• reproductive tactics;
  • hyperallometry;
  • secondary sexual traits;
  • sexual selection;
  • display hypothesis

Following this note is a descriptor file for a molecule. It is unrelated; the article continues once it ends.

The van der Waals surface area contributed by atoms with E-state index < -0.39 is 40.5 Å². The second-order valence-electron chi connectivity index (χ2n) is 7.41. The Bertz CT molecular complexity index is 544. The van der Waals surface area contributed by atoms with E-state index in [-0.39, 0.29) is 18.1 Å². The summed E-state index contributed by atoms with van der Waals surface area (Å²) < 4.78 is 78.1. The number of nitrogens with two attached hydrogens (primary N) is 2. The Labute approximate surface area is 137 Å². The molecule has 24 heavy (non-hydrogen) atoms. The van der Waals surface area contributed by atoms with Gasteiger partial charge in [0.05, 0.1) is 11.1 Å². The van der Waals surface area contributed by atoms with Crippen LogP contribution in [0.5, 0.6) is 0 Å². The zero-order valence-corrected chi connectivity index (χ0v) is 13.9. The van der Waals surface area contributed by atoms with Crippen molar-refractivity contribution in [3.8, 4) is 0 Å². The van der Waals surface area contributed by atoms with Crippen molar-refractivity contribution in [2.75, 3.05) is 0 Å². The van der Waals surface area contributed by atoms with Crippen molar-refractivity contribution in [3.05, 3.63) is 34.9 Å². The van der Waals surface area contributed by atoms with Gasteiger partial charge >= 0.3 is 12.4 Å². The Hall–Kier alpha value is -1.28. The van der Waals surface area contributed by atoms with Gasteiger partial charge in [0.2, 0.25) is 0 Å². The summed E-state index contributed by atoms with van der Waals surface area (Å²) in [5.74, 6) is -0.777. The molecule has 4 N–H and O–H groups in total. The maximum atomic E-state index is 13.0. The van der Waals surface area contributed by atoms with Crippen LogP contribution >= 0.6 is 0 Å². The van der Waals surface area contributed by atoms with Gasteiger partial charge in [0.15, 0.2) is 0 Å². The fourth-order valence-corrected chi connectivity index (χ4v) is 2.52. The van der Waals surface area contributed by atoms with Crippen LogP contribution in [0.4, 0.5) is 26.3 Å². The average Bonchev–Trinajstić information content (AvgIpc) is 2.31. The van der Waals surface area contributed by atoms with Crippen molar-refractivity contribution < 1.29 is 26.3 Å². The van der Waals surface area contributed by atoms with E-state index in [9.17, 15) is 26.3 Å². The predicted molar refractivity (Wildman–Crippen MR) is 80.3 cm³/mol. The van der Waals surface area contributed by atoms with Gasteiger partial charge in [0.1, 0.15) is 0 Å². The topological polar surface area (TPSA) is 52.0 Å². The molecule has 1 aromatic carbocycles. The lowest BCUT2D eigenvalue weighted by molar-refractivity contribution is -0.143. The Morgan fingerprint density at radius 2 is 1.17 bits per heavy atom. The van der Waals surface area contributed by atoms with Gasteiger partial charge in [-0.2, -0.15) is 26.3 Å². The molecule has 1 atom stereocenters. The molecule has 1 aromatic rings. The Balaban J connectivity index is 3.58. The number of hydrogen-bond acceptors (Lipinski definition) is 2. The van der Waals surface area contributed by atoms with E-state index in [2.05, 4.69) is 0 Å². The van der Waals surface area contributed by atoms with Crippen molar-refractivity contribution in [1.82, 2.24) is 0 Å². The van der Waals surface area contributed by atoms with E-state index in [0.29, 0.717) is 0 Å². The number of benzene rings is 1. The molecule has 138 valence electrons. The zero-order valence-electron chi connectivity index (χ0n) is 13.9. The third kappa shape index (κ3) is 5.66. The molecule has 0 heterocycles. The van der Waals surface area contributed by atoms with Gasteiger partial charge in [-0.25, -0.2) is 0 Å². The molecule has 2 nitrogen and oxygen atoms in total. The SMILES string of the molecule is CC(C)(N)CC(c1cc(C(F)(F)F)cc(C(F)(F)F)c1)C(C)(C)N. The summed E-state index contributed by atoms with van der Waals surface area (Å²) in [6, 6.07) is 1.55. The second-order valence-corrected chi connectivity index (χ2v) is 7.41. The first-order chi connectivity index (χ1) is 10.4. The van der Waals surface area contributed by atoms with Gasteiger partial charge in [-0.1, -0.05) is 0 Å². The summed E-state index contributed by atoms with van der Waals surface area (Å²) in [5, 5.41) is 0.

Several arguments have been put forward to explain how sexual selection drives the evolution of sexual trait allometry, especially hyperallometry. The ‘positive allometry theory’ suggests that hyperallometry is a rule in all-secondary sexual traits, whereas the ‘display hypothesis’ suggests that only males in good condition will exhibit hyperallometric sexual display traits. In the present study, we investigated: (1) the condition-dependence nature (by using two diet treatments that varied in the amount of food provided to the larvae) of a sexually selected trait (wing pigmentation; WP) in recently-emerged adults of the American rubyspot damselfly, Hetaerina americana, and (2) the scaling relationship between WP and body size (wing and body length) in the rubyspot damselflies H. americana and Hetaerina vulnerata, according to alternative reproductive tactics (ARTs; territorial and nonterritorial males). First, we found support that indicated that diet positively affected WP length, although there was no significant WP allometric pattern in relation to diet regimes. Second, WP was hyperallometric in both Hetaerina species. WP size was similar between ARTs and, in H. americana (but not H. vulnerata), nonterritorial males showed steeper slopes than territorial males when wing length was used. The results obtained support the notion that sexual traits are hyperallometric, although there is no clear pattern in relation to ARTs. © 2013 The Linnean Society of London